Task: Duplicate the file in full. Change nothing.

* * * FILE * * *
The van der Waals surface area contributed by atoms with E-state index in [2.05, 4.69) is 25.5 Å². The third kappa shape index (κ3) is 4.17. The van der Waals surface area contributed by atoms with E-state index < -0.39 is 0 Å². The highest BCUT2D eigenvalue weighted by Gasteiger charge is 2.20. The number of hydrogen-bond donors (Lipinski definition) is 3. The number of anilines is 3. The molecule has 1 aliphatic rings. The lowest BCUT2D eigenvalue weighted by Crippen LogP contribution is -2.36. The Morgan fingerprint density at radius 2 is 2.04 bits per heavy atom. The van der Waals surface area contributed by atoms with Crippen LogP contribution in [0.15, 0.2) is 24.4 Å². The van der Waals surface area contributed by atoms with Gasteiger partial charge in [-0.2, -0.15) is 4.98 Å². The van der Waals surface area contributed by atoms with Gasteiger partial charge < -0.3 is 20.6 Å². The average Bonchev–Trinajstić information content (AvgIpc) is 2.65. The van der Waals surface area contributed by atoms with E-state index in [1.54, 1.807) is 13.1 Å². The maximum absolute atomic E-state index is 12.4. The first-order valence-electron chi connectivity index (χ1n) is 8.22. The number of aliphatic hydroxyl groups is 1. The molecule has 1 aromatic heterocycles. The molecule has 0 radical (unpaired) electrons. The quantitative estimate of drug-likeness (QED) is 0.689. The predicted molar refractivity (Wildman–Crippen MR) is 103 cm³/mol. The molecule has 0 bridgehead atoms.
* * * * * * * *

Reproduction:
The van der Waals surface area contributed by atoms with E-state index in [2.05, 4.69) is 25.5 Å². The third kappa shape index (κ3) is 4.17. The van der Waals surface area contributed by atoms with E-state index < -0.39 is 0 Å². The highest BCUT2D eigenvalue weighted by Gasteiger charge is 2.20. The number of hydrogen-bond donors (Lipinski definition) is 3. The number of anilines is 3. The molecule has 1 aliphatic rings. The lowest BCUT2D eigenvalue weighted by Crippen LogP contribution is -2.36. The Morgan fingerprint density at radius 2 is 2.04 bits per heavy atom. The van der Waals surface area contributed by atoms with Crippen LogP contribution in [0.15, 0.2) is 24.4 Å². The van der Waals surface area contributed by atoms with Gasteiger partial charge in [-0.2, -0.15) is 4.98 Å². The van der Waals surface area contributed by atoms with Gasteiger partial charge < -0.3 is 20.6 Å². The average Bonchev–Trinajstić information content (AvgIpc) is 2.65. The van der Waals surface area contributed by atoms with E-state index in [1.54, 1.807) is 13.1 Å². The maximum absolute atomic E-state index is 12.4. The first-order valence-electron chi connectivity index (χ1n) is 8.22. The number of aliphatic hydroxyl groups is 1. The molecule has 1 aromatic heterocycles. The molecule has 0 radical (unpaired) electrons. The quantitative estimate of drug-likeness (QED) is 0.689. The predicted molar refractivity (Wildman–Crippen MR) is 103 cm³/mol. The molecule has 0 bridgehead atoms.